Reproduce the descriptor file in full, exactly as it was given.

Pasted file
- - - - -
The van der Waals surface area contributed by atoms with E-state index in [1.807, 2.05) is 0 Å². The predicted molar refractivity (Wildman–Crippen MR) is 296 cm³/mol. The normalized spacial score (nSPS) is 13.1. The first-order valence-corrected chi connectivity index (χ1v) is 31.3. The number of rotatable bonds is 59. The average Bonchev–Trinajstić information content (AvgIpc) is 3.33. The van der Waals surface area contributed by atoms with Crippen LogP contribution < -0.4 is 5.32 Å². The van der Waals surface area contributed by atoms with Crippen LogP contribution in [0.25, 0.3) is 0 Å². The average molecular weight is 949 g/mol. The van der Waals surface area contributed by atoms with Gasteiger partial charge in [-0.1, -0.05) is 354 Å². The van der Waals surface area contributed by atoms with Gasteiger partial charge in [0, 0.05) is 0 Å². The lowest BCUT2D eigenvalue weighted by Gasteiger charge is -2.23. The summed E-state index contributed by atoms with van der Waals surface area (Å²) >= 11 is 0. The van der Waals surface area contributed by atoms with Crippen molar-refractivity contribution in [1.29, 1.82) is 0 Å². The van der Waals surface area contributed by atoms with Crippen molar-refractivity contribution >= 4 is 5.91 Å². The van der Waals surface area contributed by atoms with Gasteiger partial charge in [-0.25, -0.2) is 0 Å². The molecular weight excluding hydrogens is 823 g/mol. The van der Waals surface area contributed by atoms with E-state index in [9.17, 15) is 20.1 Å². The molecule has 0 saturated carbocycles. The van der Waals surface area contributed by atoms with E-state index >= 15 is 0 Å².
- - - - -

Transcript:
The van der Waals surface area contributed by atoms with E-state index in [1.807, 2.05) is 0 Å². The predicted molar refractivity (Wildman–Crippen MR) is 296 cm³/mol. The normalized spacial score (nSPS) is 13.1. The first-order valence-corrected chi connectivity index (χ1v) is 31.3. The number of rotatable bonds is 59. The average Bonchev–Trinajstić information content (AvgIpc) is 3.33. The van der Waals surface area contributed by atoms with Crippen LogP contribution < -0.4 is 5.32 Å². The van der Waals surface area contributed by atoms with Crippen LogP contribution in [0.25, 0.3) is 0 Å². The average molecular weight is 949 g/mol. The van der Waals surface area contributed by atoms with Gasteiger partial charge in [-0.1, -0.05) is 354 Å². The van der Waals surface area contributed by atoms with Gasteiger partial charge in [0, 0.05) is 0 Å². The lowest BCUT2D eigenvalue weighted by Gasteiger charge is -2.23. The summed E-state index contributed by atoms with van der Waals surface area (Å²) >= 11 is 0. The van der Waals surface area contributed by atoms with Crippen molar-refractivity contribution in [1.29, 1.82) is 0 Å². The van der Waals surface area contributed by atoms with Crippen molar-refractivity contribution >= 4 is 5.91 Å². The van der Waals surface area contributed by atoms with Gasteiger partial charge in [-0.25, -0.2) is 0 Å². The molecular weight excluding hydrogens is 823 g/mol. The van der Waals surface area contributed by atoms with E-state index in [9.17, 15) is 20.1 Å². The molecule has 0 saturated carbocycles. The van der Waals surface area contributed by atoms with E-state index >= 15 is 0 Å².